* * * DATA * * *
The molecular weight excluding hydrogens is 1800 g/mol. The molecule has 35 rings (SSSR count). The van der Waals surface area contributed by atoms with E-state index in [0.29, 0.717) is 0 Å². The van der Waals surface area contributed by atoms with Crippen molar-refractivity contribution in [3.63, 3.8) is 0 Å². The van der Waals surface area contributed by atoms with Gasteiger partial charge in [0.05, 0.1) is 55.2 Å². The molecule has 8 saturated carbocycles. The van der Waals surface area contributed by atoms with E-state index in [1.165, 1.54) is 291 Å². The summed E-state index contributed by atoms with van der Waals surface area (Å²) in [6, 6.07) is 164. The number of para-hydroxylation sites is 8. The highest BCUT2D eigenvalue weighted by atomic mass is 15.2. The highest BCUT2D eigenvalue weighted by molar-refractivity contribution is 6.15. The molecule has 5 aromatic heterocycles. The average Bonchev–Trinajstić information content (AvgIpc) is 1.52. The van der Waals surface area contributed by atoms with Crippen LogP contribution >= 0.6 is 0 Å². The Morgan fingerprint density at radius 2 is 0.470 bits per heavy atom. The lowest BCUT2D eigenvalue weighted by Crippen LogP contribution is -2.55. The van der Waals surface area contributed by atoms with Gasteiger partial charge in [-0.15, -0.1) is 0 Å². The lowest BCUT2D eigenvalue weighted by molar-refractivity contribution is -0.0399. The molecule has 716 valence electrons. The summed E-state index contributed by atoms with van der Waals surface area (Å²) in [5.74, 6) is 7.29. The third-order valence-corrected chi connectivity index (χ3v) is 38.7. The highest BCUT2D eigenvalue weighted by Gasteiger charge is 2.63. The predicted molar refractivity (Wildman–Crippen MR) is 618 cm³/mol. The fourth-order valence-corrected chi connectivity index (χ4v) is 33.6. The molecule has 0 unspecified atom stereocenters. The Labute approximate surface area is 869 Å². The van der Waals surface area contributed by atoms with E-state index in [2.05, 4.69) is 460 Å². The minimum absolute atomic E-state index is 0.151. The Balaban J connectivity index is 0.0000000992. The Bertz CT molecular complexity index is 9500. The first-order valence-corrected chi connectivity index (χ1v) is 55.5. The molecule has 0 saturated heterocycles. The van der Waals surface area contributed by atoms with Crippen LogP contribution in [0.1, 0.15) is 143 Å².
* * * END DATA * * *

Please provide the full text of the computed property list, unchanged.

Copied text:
The molecular weight excluding hydrogens is 1800 g/mol. The molecule has 35 rings (SSSR count). The van der Waals surface area contributed by atoms with E-state index in [0.29, 0.717) is 0 Å². The van der Waals surface area contributed by atoms with Crippen molar-refractivity contribution in [3.63, 3.8) is 0 Å². The van der Waals surface area contributed by atoms with Gasteiger partial charge in [0.05, 0.1) is 55.2 Å². The molecule has 8 saturated carbocycles. The van der Waals surface area contributed by atoms with E-state index in [1.165, 1.54) is 291 Å². The summed E-state index contributed by atoms with van der Waals surface area (Å²) in [6, 6.07) is 164. The number of para-hydroxylation sites is 8. The highest BCUT2D eigenvalue weighted by atomic mass is 15.2. The highest BCUT2D eigenvalue weighted by molar-refractivity contribution is 6.15. The molecule has 5 aromatic heterocycles. The average Bonchev–Trinajstić information content (AvgIpc) is 1.52. The van der Waals surface area contributed by atoms with Crippen LogP contribution >= 0.6 is 0 Å². The Morgan fingerprint density at radius 2 is 0.470 bits per heavy atom. The lowest BCUT2D eigenvalue weighted by Crippen LogP contribution is -2.55. The van der Waals surface area contributed by atoms with Gasteiger partial charge in [-0.15, -0.1) is 0 Å². The lowest BCUT2D eigenvalue weighted by molar-refractivity contribution is -0.0399. The molecule has 716 valence electrons. The summed E-state index contributed by atoms with van der Waals surface area (Å²) in [5.74, 6) is 7.29. The third-order valence-corrected chi connectivity index (χ3v) is 38.7. The highest BCUT2D eigenvalue weighted by Gasteiger charge is 2.63. The predicted molar refractivity (Wildman–Crippen MR) is 618 cm³/mol. The fourth-order valence-corrected chi connectivity index (χ4v) is 33.6. The molecule has 0 unspecified atom stereocenters. The Labute approximate surface area is 869 Å². The van der Waals surface area contributed by atoms with E-state index in [2.05, 4.69) is 460 Å². The minimum absolute atomic E-state index is 0.151. The Balaban J connectivity index is 0.0000000992. The Bertz CT molecular complexity index is 9500. The first-order valence-corrected chi connectivity index (χ1v) is 55.5. The molecule has 0 saturated heterocycles. The van der Waals surface area contributed by atoms with Crippen LogP contribution in [0.1, 0.15) is 143 Å².